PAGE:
skip to main content

Up in Smoke: The Costs of Tobacco Use

by Ann McDonald
Healthcare Consultant, The Gallup Organization

Two landmark studies published last week in the Journal of the American Medical Association demolish one of the canons in cardiology -- that half of all heart attacks result from genetics, as opposed to health-related risk factors. The new studies indicate that about 90% of people with severe heart disease have one or more of four classic risk factors: smoking, diabetes, high cholesterol, and high blood pressure.

It comes as no surprise to Americans that smoking is harmful to their health. According to Gallup's annual Consumption Habits survey*, 92% of Americans feel that smoking is at least a "somewhat serious" problem for society. However, just 21% rate smoking as an "extremely serious" problem (36% rate the problem as "very serious" and 35% feel it is "somewhat serious"). Do Americans realize the true enormity of the problems caused by smoking, and the devastating cost consequences they will continue to experience with the rising expense of smokers' healthcare?

The Burden of Tobacco Use

Cigarette smoking has proven to be a great economic boon to the companies that produce tobacco products, but this financial success comes into direct conflict with the vast costs of smoking.

Although smoking has slowly but steadily declined in the last 20 years, an estimated 46.5 million adults in the United States smoke cigarettes, according to the U.S. Centers for Disease Control and Prevention (CDC). Cigarette smoking causes death or disability for half of all regular users, and it is responsible for more than 440,000 deaths each year (one in every five deaths).

In addition to the enormous personal, social, and emotional toll of tobacco-related diseases, there is the economic burden of tobacco use. According to the CDC, tobacco use costs more than $75 billion in medical expenditures and another $80 billion in indirect costs resulting from lost productivity.

Because rates of smoking are highest among people living in poverty, the negative health effects of tobacco use are of major concern for state Medicaid programs. Medicaid recipients have approximately 50% greater smoking prevalence than the overall U.S. population. Fourteen percent of all Medicaid expenditures are related to smoking.

Where Does Culpability Lie?

When asked to reflect on who is to blame for smokers' health problems -- the smokers themselves or tobacco companies -- 67% of Americans think smokers are completely (37%) or mostly (30%) to blame. When you separate the responses between smokers and nonsmokers, 40% of smokers accept most of the blame and 30% say they are completely to blame for the healthcare problems their smoking produces. Interestingly, nonsmokers are no more likely than the smokers themselves to blame smokers for their health problems. Thirty-six percent of nonsmokers characterize smokers as mostly to blame for their own health problems, and 30% say they are completely to blame.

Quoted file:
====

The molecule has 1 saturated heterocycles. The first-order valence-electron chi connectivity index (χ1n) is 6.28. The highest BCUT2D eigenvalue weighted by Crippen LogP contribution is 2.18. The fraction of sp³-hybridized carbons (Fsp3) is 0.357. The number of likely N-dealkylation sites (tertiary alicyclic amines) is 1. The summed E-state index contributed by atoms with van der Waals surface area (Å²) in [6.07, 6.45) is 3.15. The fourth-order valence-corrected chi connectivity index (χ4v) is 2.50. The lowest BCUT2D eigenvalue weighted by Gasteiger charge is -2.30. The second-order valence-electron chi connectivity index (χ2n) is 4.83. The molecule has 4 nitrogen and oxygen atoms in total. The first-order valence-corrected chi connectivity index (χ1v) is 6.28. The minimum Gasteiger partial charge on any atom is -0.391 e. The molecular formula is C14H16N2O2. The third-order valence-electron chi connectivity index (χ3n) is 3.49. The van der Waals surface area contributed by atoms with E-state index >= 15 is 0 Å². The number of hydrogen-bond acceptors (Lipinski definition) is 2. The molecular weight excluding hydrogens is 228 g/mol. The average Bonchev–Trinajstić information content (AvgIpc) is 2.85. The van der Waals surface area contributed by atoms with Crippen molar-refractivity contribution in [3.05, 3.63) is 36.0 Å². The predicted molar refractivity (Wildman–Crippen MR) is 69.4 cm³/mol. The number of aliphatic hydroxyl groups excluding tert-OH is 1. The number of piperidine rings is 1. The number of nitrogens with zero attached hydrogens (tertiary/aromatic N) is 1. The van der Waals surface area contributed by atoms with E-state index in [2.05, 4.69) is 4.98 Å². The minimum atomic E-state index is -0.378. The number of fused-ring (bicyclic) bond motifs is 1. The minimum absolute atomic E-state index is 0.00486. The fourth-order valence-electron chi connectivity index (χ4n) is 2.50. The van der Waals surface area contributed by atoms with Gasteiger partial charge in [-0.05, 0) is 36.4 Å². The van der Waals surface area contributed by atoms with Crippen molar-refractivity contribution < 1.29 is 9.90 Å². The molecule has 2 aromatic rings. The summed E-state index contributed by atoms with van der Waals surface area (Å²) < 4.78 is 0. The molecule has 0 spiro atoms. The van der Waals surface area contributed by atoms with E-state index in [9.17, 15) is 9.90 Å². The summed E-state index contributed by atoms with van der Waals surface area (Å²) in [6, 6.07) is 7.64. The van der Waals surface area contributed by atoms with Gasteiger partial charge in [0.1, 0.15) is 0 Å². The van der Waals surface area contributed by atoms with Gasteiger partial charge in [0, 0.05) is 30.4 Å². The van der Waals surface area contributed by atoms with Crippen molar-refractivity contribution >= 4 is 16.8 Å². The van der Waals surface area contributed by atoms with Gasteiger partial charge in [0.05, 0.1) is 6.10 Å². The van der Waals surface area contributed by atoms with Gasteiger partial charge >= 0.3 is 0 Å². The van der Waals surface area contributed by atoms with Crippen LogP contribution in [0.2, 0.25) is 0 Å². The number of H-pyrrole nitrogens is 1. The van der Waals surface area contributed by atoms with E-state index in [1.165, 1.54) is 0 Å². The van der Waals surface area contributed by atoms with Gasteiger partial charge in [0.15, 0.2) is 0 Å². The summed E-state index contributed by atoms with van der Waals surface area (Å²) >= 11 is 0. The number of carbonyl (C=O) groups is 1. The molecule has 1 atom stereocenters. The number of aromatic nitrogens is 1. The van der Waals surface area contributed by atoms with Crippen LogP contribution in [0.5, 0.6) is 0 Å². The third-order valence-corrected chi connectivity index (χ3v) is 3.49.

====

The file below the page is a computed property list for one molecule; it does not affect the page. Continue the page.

Nearly two-thirds (65%) of Americans believe it is reasonable to set higher insurance rates for people who smoke. A full three-fourths of nonsmokers believe it is justified to set higher rates for smokers, but only slightly more than a third (36%) of smokers agree.

Bottom Line

The cigarette advertising influence notwithstanding, most Americans (smokers and nonsmokers alike) don't see smokers as unwitting victims of the tobacco companies. But although most Americans blame smokers for their own healthcare problems, they may not realize the full financial impact that smoking is having (and will continue to have) on all Americans -- both smokers and nonsmokers.

It will be interesting to see how the views of nonsmoking Americans change as smoking-related healthcare expenditures grow, and they begin to recognize the costs incurred from being part of the same risk pool as smokers.

*Results are based on telephone interviews with 1,006 national adults, aged 18 and older, conducted July 7-9, 2003. For results based on the total sample of national adults, one can say with 95% confidence that the margin of sampling error is ±3 percentage points.

For results based on the sample of 219 smokers, the maximum margin of sampling error is ±7 percentage points.

For results based on the sample of 787 nonsmokers, the maximum margin of sampling error is ±4 percentage points.


Gallup World Headquarters, 901 F Street, Washington, D.C., 20001, U.S.A
+1 202.715.3030